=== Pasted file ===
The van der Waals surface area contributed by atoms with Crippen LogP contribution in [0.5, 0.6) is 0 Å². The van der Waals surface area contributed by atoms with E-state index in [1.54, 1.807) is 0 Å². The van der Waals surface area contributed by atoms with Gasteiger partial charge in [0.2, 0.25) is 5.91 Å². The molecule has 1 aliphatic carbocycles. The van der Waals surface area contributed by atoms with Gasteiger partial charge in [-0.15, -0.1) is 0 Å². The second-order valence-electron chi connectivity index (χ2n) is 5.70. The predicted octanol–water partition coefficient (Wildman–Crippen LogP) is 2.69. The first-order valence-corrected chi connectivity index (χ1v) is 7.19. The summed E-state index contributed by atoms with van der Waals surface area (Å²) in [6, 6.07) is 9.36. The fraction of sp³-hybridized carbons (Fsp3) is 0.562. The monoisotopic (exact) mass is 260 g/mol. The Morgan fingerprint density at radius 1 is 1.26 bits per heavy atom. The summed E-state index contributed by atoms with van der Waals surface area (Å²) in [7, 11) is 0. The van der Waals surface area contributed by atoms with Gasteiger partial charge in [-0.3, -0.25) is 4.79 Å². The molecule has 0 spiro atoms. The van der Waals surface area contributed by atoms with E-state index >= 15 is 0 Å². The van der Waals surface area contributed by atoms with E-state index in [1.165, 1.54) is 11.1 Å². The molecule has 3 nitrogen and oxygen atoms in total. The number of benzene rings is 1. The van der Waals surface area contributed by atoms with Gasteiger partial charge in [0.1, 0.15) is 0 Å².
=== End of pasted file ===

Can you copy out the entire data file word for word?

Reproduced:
The van der Waals surface area contributed by atoms with Crippen LogP contribution in [0.5, 0.6) is 0 Å². The van der Waals surface area contributed by atoms with E-state index in [1.54, 1.807) is 0 Å². The van der Waals surface area contributed by atoms with Gasteiger partial charge in [0.2, 0.25) is 5.91 Å². The molecule has 1 aliphatic carbocycles. The van der Waals surface area contributed by atoms with Gasteiger partial charge in [-0.15, -0.1) is 0 Å². The second-order valence-electron chi connectivity index (χ2n) is 5.70. The predicted octanol–water partition coefficient (Wildman–Crippen LogP) is 2.69. The first-order valence-corrected chi connectivity index (χ1v) is 7.19. The summed E-state index contributed by atoms with van der Waals surface area (Å²) in [6, 6.07) is 9.36. The fraction of sp³-hybridized carbons (Fsp3) is 0.562. The monoisotopic (exact) mass is 260 g/mol. The Morgan fingerprint density at radius 1 is 1.26 bits per heavy atom. The summed E-state index contributed by atoms with van der Waals surface area (Å²) in [7, 11) is 0. The van der Waals surface area contributed by atoms with Gasteiger partial charge in [-0.3, -0.25) is 4.79 Å². The molecule has 0 spiro atoms. The van der Waals surface area contributed by atoms with E-state index >= 15 is 0 Å². The van der Waals surface area contributed by atoms with E-state index in [1.165, 1.54) is 11.1 Å². The molecule has 3 nitrogen and oxygen atoms in total. The number of benzene rings is 1. The van der Waals surface area contributed by atoms with Gasteiger partial charge in [0.1, 0.15) is 0 Å².